Jane Bradley: Is gender-neutral parenting possible?

MY daughter had her first experience of sexism recently. She’s two.
Why should it be presumed little girls wouldn't like dinosaurs. Picture: Toby WilliamsWhy should it be presumed little girls wouldn't like dinosaurs. Picture: Toby Williams
Why should it be presumed little girls wouldn't like dinosaurs. Picture: Toby Williams

We were on a trip to Dobbies garden centre in a family attempt to go all Good Life this summer. In our postage stamp garden, we were planning to grow potatoes, courgettes and inside, from a special kit, button mushrooms.

I say were, because the mushroom kit quickly yielded three “fruit” – gobbled in the toddler’s spaghetti that night – before dying a death.

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The courgettes, we enthusiastically seeded in little pots in the house, then started to plant outside last weekend, before reading the packet: “Do not plant before May”. Oh.

The potatoes should be OK though, surely? Even we can’t kill potatoes.

Anyway, there we were, laden down with seed packets and germinating boxes and such paraphernalia, when the two-year-old asked if she could have some gardening gloves of her own. She was tired, she said, of getting her hands all muddy whenever we force her outside to dig about in the fresh air.

Toddler size gardening gloves were not easy to spot, so we asked a member of staff. “We’ve not got much in children’s gloves,” he said. “There’s some bumblebee ones here, but they’d be a bit big. The only tiny ones we’ve got are boys’s really – they’re blue and they’ve got dinosaurs on them.”

He didn’t mean anything by it. He was just trying to be helpful. But the damage was done.

My daughter, who loves dinosaurs, was initially very excited. She put them on before we even got to the checkout and wore them for most of the journey home. A few minutes before we reached our house, however, the man’s words seemed to sink in. She suddenly took off her dinosaur gloves and threw them on to the seat beside her.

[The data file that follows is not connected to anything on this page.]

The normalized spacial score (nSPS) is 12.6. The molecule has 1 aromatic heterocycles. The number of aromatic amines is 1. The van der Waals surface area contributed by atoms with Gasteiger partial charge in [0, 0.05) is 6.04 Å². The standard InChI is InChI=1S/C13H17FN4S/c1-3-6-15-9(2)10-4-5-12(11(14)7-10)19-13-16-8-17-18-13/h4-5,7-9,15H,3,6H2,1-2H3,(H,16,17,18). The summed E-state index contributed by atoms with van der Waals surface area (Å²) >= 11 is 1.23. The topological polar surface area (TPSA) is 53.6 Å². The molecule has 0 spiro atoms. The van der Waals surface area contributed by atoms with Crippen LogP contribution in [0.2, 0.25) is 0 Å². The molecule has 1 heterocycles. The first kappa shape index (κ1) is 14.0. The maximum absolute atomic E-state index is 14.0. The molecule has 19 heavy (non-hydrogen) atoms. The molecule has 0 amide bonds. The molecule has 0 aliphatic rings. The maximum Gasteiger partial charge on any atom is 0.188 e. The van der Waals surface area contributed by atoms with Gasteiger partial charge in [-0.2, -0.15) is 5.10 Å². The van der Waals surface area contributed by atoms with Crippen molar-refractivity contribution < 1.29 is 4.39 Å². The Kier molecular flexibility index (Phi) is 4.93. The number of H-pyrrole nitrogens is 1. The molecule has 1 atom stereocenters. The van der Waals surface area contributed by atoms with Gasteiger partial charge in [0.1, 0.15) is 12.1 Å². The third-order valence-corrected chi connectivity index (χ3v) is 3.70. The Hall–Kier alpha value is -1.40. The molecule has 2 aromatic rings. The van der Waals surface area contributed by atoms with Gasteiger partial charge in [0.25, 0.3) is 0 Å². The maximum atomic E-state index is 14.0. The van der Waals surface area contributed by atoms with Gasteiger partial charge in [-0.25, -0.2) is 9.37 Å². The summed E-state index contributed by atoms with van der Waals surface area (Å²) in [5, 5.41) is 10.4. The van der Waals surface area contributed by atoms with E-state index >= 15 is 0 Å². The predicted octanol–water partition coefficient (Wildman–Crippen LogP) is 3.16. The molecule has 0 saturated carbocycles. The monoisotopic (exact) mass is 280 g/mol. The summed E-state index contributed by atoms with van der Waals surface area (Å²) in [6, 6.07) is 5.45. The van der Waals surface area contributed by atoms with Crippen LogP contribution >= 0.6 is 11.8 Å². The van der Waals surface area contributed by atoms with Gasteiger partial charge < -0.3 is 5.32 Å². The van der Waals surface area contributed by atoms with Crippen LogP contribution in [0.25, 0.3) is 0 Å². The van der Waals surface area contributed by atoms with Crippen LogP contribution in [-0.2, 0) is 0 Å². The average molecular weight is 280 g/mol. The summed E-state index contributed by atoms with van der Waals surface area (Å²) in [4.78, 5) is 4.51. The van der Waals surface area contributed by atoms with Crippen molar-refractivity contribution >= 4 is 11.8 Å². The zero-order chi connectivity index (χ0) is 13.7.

“I can’t wear these!” she wailed. “The man said they’re for boys.”

After a lot of cajoling, she grudgingly agreed that this idea was nonsense. That there was no such thing as gloves “for girls” or “for boys”. That she was just as entitled as Sam next door or Luke at nursery to wear gloves with dinosaurs emblazoned across them. It terrified me that one innocent remark from an otherwise very nice man in a shop could give my daughter the idea that there were things girls could not do.

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A similar anti-feminist incident occurred a few weeks later – this time, entirely our fault. Her new bike needed the seat raising and I told her I’d go inside and get the tool kit to do the necessary.

“No, no Mummy,” she said, anxiously. “You can’t do that. You might hurt yourself. They’re Daddy’s tools. We have to wait til he gets home.” She’s quite right. I probably would hurt myself. But so would my husband. We’re about as equally useless at DIY as each other. But I realised that we probably do refer to the big yellow crate as “Daddy’s tool box”.

I’d like to think we are two of the least sexist people on the planet. But it seems even we have let some gender bias creep in, even, ironically, when it is not justified. It made me wonder how much more we do that in our day to day life than we think.

We both go to work; we have tried very hard to make sure the childcare is split equally. When my mum says things like, “Well, for most men, changing nappies just isn’t their thing”, we put our hands over our daughters’s ears and start singing “la la la la” very loudly.

But then again, in other areas, we have slipped into our traditional roles. Our daughter probably notices that I do the vast majority of the washing. This one’s justified. He would ruin my delicate clothes.

That Daddy tends to go into the loft when things need to be stored. Again, justified. He is bigger than I am for lifting and less likely to kill himself on the rickety ladder.

But these things – some of which are just chance – are becoming ingrained into her brain as boys’ things and girls’s things and I’m not sure I like that.

And the dinosaur gloves? She still wears them, but mentions that they are “really for boys” ever time she puts them on.

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However, it turns out on closer inspection that they’re actually frogs, not dinosaurs. Much more gender neutrally acceptable, no? Perhaps if the Dobbies chap had noticed that off the bat then we wouldn’t have had this problem in the first place.



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